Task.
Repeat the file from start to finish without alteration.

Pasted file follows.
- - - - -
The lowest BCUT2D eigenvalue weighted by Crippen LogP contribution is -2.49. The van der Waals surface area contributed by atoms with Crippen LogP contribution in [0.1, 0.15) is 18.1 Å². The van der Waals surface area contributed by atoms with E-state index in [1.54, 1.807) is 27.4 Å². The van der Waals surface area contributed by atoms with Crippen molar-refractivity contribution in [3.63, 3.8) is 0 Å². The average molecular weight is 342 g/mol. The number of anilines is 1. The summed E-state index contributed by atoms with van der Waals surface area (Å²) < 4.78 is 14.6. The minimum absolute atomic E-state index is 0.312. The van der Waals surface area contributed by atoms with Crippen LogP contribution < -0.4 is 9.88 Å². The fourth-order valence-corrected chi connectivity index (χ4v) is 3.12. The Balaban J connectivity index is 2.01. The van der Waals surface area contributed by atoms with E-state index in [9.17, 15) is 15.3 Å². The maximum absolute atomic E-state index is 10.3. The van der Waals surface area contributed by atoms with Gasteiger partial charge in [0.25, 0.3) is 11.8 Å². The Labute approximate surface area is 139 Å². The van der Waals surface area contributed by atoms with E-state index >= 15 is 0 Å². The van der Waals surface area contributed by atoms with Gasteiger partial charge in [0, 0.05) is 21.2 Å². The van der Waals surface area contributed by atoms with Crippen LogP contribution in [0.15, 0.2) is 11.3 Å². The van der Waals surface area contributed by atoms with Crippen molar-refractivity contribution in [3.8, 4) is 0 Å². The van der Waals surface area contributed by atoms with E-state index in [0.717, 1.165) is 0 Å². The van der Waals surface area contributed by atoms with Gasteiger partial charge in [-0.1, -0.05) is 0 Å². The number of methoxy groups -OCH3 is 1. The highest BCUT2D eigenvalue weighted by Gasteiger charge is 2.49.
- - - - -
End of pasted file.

The lowest BCUT2D eigenvalue weighted by Crippen LogP contribution is -2.49. The van der Waals surface area contributed by atoms with Crippen LogP contribution in [0.1, 0.15) is 18.1 Å². The van der Waals surface area contributed by atoms with E-state index in [1.54, 1.807) is 27.4 Å². The van der Waals surface area contributed by atoms with Crippen molar-refractivity contribution in [3.63, 3.8) is 0 Å². The average molecular weight is 342 g/mol. The number of anilines is 1. The summed E-state index contributed by atoms with van der Waals surface area (Å²) < 4.78 is 14.6. The minimum absolute atomic E-state index is 0.312. The van der Waals surface area contributed by atoms with Crippen LogP contribution < -0.4 is 9.88 Å². The fourth-order valence-corrected chi connectivity index (χ4v) is 3.12. The Balaban J connectivity index is 2.01. The van der Waals surface area contributed by atoms with E-state index in [9.17, 15) is 15.3 Å². The maximum absolute atomic E-state index is 10.3. The van der Waals surface area contributed by atoms with Gasteiger partial charge in [0.25, 0.3) is 11.8 Å². The Labute approximate surface area is 139 Å². The van der Waals surface area contributed by atoms with E-state index >= 15 is 0 Å². The van der Waals surface area contributed by atoms with Gasteiger partial charge in [0, 0.05) is 21.2 Å². The van der Waals surface area contributed by atoms with Crippen LogP contribution in [0.15, 0.2) is 11.3 Å². The van der Waals surface area contributed by atoms with Crippen molar-refractivity contribution in [3.8, 4) is 0 Å². The van der Waals surface area contributed by atoms with E-state index in [0.717, 1.165) is 0 Å². The van der Waals surface area contributed by atoms with Gasteiger partial charge in [-0.1, -0.05) is 0 Å². The number of methoxy groups -OCH3 is 1. The highest BCUT2D eigenvalue weighted by Gasteiger charge is 2.49.